"My feeling is that replay has screwed this whole thing up," he said. "That's why I'm thinking that we should let these guys who have all the experience and do all the games, let them make these decisions. You talk about the obvious calls. How many of the very obvious ones are they going to miss?"

It might be tough to stuff that genie back in the bottle, however. Fans and teams would still see the replay, probably in slow motion, and could be equally frustrated to realize there is no replay remedy available.

"As technology has gotten better," Blandino said, "and fans have the ability to look at these things and run them back and forth, you kind of feel the need to be able to do it with replay on the officiating side."

Shouldn't replay officials be told not to reverse anything other than clear and obvious mistakes?

Actually, they already are. "Clear and obvious" is the precise mandate in the NFL rulebook. But everyone agrees that the competition committee must find a way to reinforce that requirement after a number of interpretative stumbles in 2017.

"I would write the rule in such a way," Polian said, "that the last sentence or the last couple of sentences are, 'The replay official will not overturn any portion of the rule without complete and indisputable visual evidence.' I would underline the phrase 'will not.' It has not been emphasized enough. Give him his marching orders. Stay with the call on the field unless you have absolutely indisputable evidence."

What are players and coaches saying about this? Will they like the change?

Probably, although most of them simply want to know what the rule is so they can do their best to follow it. Most would appreciate the removal of what they consider an inorganic insertion into the rule book. Here's how Houston Texans coach Bill O'Brien put it in December: "I do think if it's a catch in the backyard, high school and college, then all of a sudden you get to the NFL and it's not a catch, there's something we have to look at."

Don't some people think the problem is the "Emanuel rule?"

They do. As you might recall, Tampa Bay Buccaneers receiver Bert Emanuel had what appeared to be a reception ruled incomplete because the ball touched the ground -- even though he had clear control -- on a key play in a 1999 NFC Championship Game loss to the St. Louis Rams.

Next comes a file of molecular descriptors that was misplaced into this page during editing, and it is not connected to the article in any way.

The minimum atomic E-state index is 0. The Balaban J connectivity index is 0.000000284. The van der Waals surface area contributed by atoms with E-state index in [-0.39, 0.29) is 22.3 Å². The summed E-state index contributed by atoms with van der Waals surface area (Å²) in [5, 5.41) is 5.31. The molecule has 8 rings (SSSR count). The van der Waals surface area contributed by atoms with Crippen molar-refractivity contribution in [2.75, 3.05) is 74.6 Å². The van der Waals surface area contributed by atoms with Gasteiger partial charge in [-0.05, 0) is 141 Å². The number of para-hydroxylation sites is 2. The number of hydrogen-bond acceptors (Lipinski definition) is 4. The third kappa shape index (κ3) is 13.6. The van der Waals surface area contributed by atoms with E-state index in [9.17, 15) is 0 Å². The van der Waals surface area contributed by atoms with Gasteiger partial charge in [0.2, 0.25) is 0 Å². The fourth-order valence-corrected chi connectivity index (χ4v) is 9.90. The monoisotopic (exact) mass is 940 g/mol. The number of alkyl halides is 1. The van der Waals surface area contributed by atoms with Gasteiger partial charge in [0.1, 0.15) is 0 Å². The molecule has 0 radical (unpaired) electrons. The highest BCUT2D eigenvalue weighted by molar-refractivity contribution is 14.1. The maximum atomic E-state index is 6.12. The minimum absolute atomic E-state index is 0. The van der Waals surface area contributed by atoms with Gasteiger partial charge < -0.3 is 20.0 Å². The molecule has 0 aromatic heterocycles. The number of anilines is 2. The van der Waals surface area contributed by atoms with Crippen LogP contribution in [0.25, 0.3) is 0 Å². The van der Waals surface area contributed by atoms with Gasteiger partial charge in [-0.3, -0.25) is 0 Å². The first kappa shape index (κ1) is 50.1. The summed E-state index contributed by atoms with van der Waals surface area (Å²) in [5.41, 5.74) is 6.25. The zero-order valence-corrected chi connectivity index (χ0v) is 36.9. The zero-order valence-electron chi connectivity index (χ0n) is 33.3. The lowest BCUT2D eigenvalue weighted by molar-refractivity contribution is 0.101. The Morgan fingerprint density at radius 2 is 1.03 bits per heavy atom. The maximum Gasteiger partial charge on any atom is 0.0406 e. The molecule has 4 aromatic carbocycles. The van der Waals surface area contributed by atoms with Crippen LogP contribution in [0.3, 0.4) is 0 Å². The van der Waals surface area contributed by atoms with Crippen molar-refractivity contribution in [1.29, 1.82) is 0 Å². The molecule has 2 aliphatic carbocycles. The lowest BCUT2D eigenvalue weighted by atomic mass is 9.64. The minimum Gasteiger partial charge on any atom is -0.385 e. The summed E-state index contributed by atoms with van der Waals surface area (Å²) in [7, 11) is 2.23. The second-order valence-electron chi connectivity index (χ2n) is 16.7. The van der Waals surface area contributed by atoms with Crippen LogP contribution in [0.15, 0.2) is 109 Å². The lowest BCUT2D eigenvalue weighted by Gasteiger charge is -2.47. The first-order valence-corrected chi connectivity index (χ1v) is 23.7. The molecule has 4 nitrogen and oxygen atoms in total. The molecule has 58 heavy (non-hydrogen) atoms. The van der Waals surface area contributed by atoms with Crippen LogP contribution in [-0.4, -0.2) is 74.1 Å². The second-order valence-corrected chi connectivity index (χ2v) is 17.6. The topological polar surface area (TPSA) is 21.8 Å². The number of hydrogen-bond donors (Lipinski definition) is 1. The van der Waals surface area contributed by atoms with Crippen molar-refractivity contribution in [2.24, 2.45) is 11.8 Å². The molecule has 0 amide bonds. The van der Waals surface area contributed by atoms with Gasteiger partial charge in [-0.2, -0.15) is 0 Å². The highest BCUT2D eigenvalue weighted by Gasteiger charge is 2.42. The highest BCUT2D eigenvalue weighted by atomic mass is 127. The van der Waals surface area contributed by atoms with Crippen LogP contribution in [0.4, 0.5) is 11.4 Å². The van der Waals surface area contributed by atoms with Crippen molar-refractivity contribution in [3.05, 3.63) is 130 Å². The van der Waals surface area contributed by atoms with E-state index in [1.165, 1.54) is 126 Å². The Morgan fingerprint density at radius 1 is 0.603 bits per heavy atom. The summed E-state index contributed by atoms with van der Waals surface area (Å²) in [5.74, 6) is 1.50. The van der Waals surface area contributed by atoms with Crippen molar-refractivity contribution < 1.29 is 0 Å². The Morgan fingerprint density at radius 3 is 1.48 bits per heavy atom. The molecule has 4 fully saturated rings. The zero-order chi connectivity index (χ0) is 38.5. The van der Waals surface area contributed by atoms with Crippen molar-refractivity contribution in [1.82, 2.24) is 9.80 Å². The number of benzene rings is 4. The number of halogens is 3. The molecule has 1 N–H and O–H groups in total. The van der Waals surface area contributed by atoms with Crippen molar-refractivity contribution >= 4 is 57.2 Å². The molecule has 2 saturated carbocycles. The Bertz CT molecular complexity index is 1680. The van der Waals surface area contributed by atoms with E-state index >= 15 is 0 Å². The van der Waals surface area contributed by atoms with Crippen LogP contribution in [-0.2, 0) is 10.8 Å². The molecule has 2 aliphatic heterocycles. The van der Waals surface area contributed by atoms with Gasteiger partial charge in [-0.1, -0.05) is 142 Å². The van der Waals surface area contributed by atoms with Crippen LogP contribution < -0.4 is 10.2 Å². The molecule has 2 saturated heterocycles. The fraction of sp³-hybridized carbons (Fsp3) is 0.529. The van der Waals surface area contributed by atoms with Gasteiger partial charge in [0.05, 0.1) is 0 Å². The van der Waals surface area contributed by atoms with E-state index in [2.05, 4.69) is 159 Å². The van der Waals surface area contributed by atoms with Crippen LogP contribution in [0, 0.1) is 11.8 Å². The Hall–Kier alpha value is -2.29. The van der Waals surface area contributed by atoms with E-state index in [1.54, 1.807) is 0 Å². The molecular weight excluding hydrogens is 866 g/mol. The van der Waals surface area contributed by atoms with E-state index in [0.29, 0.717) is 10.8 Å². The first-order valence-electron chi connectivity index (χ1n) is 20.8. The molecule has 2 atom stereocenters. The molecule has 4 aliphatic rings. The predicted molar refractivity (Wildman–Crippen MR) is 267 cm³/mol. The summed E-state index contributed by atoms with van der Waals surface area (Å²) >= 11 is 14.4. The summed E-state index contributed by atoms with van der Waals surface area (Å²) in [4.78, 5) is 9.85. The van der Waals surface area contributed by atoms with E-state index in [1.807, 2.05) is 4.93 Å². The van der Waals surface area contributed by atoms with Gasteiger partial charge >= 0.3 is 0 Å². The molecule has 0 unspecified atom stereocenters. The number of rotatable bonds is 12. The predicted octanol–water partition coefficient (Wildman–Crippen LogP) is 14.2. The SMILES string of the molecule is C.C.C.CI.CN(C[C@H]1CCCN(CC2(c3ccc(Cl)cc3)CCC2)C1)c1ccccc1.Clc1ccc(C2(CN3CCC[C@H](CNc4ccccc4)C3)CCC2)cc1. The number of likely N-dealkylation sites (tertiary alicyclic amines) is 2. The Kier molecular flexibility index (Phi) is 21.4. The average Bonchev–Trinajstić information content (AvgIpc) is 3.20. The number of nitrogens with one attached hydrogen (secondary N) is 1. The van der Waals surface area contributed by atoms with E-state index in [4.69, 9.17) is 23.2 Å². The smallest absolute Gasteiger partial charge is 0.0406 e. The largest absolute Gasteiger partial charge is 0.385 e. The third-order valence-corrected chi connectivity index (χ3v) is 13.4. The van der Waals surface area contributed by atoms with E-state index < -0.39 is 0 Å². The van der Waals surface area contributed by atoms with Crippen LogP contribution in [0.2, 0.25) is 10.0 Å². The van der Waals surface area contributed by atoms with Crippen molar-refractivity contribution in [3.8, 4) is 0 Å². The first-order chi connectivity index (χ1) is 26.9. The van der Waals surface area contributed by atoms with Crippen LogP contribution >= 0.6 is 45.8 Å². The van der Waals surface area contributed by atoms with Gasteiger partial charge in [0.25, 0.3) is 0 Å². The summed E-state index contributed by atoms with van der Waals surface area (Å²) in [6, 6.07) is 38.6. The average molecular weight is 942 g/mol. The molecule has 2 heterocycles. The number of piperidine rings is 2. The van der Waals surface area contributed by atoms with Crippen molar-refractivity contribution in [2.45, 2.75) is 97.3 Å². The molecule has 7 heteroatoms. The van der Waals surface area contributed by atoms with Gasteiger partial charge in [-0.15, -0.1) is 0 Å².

At the time, NFL rules said a pass was incomplete whenever the ball touched the ground. The league changed the rule after the Emanuel play to allow officials to judge whether the ball was under control by the receiver when it hit the ground. If so, the play could be called a catch.

Polian, for one, believes that it led to much of the current confusion. It is more difficult to officiate, because a referee -- or replay official -- must determine whether the receiver controlled the ball when it touched the ground.

It also lessened the need for players to keep the ball off the ground in the first place. Even under the current rule, a player can avoid the "going to the ground" mess if he simply keeps it in his hands.

"This would make players more conscious of putting the ball on the ground," Polian said.

Wouldn't that also trade one set of headaches for another?

Perhaps. Those of us who are old enough can remember a few Emanuel-type plays arising every season. It is easy to officiate but sometimes hard to accept as an incompletion.

So where does this all leave us?

The informed guess is that the competition committee will propose a rewriting that eliminates the requirement to go to the ground and redefines what it means to make a "football move" in order to account for the time element. Ultimately, it will be up to officials to interpret what it means and put it into practice on the field.

In other words, the "Calvin Johnson/Dez Bryant" debate will end, but new controversies likely will arise.

"What gets lost in this is that the sheer number of pass plays every year is 17,000 or 18,000," Blandino said. "And we're only talking about, what, five or six of them? That's what it seems to be every year. Obviously they're controversial, but I think [previously] the committee ultimately felt they didn't want to make a change for five or six plays that could impact more plays in other ways. That's part of the challenge they have now."